Your flowerpots looked gorgeous all summer, but the seasons are changing. You want to know what to do with your outdoor pots in the winter. (Good thinking!)
Before you start getting winter snow and freezing temps, it helps to:
1) Empty the dead flowers and dirt (or “soil” in garden lingo) from your outdoor pots.
2) Move your empty pots someplace dry. Ideally, you’d store them someplace that stays above freezing (like an attached garage). If that isn’t possible, you could put them on a covered porch or in a shed.
If your pots are too heavy to move…
3) Turn them upside down or cover them with a thick plastic tarp to help keep the moisture out.
Why does it help to protect your outdoor pots?
If you leave the soil in your containers and moisture gets in the soil, the soil can freeze and expand, damaging your pots.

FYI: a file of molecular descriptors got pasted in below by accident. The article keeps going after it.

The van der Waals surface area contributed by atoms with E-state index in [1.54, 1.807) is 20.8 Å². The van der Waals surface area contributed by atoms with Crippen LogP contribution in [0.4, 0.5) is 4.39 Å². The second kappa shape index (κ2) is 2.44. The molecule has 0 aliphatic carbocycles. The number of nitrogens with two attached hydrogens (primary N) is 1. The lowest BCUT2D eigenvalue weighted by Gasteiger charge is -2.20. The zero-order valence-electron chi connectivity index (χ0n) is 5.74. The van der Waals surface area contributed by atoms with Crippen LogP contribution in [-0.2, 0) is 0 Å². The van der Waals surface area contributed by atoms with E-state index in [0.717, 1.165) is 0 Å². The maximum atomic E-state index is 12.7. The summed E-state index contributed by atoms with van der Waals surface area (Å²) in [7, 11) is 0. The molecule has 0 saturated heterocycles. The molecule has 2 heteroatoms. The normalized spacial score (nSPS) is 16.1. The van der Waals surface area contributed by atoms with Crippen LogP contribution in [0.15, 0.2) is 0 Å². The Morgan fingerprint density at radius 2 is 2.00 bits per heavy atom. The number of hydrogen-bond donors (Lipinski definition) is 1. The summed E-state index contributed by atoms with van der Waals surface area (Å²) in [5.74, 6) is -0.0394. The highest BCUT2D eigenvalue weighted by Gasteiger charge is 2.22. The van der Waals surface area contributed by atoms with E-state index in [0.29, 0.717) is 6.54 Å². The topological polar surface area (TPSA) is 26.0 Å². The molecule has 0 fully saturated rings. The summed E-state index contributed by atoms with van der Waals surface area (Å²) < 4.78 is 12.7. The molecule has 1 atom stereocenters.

Even resin (plastic) pots can get freeze damage and crack open.
I learned this the hard way when one of my resin flowerpots cracked down the side, like a man splitting his pants.
Some flowerpot surfaces can hold moisture too, like glazed ceramic and terracotta pots.
Here are examples of winter freeze damage on several of my neighbors’ flowerpots.
Do you have to do anything with your outdoor pots in the winter?
It’s a matter of your risk tolerance for your pots.
I used to leave my pots outside all winter with everything still in them. But after having several pots get ruined, I’m all for protecting my pots during the winter.
With that said, I have friends who don’t do anything with their outdoor pots in the winter. They’ve NEVER had issues with their pots breaking. And they have glazed ceramic pots that should be vulnerable.
It all depends on how much you want to risk it.
If you have pretty outdoor pots that you don’t want to lose, it’s a good idea to protect them from freezing winter conditions.
Related tips that may interest you:
- Flowerpot clean-up tips: What to do with your flowerpots when your flowers are dead
- What to do with old potting soil (the dirt from your pots)
- Flowers that can struggle when planted in the fall (in Colorado, Wyoming and similar western states)
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